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9 hours ago, bdmowers said:

Joco do you know if this hospital is purely an SP member-only hospital or can one who is not a member of SP get served there on a fee payment basis?

It is a community hospital. The name "Seguro Popular" is not on the building. 

To see a doctor without SP cost about $70 pesos. 

 

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4 hours ago, cedros said:

No one (Mexican or foreign) seems to know the real answer to your question and to similar ones like it unfortunately. Quite Mexican.

It is a community hospital. SP will pay for treatment but many people pay out of their pockets. A doctor visit is about $70 pesos. Vaccines and some examinations are free. Anyone should be able to afford treatment there and,  if not, he can sign up for SP while being treated.

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8 hours ago, cedros said:

No one (Mexican or foreign) seems to know the real answer to your question and to similar ones like it unfortunately. Quite Mexican.

AlanMexicali had answered the question in general for SP hospitals. I asked the question of Joco because I had heard the Jocotepec SP hospital was a kind of community hospital in addition to being an SP hospital and would treat people on this basis (oh!  the stories one hears in this land). Guess I`ll have to go there and find out!

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5 hours ago, bdmowers said:

AlanMexicali had answered the question in general for SP hospitals. I asked the question of Joco because I had heard the Jocotepec SP hospital was a kind of community hospital in addition to being an SP hospital and would treat people on this basis (oh!  the stories one hears in this land). Guess I`ll have to go there and find out!

 

I was treated  at the hospital when I didn't have my SP membership with me and I was charged $70-$75 pesos, not much for the excellent service I received. The hospital was built by the last Joco presidente and I think his doctor brother still runs the hospital. It is a community hospital that takes SP insurance.

Not many employees speak English so if your Spanish isn't very fluent, take a translator with you. I noticed that during the week there are more student doctors and nurses there who are bilingual. It is a training hospital.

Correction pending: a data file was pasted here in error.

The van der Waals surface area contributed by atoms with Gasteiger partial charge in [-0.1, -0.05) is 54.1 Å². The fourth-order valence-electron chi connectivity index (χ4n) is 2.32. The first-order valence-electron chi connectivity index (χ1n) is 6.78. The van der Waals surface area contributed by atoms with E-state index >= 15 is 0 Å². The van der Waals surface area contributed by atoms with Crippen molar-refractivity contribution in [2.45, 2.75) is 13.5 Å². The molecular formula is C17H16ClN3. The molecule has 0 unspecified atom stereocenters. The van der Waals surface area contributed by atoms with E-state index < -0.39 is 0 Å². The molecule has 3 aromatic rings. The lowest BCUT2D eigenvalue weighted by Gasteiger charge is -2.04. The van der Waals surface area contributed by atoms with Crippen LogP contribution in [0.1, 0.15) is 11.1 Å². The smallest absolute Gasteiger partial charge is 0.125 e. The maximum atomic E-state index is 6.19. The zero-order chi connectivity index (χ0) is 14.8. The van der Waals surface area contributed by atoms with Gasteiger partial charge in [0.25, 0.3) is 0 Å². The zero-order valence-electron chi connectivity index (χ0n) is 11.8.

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On ‎06‎/‎08‎/‎2016 at 6:01 PM, AlanMexicali said:

No they can´t. You must have legal residency to join. Only in a life threatening emergency situation can you go to a SP emergency room and get taken care of. I believe they sign you up for 90 days with no documentation for life threatening emergencies and it is free of charge or it used to be.

I just added this below. It is accurate as far as I know.

Quote

 

Apparently the 90 day sign up without documentation is good for any sickness, not only life threatening emegrencies as I stated above.

 

Also they will see people who are from other socaiized medicine systems or possibly no medical insurance in remote aeas where there are no other clincs except the Centro de Salud clinic [Seguro Popular] for a consultation fee of $70.00 pesos. We did that in Punta de Mita when a palapa restaurant poisioned us with a filet de pescado a few years ago. It cost $65.00 pesos then and the Dr. gave use prescription to fill and an antibiotic shot for a small charge and we belong to the ISSSTE federal employees medical system.

You definately can´t get a 3 year contract for normal medical care without being a legal resident of Mexico with proof at the Seguro Popular.

 

They do have a policy to never turn anyone away when sick though.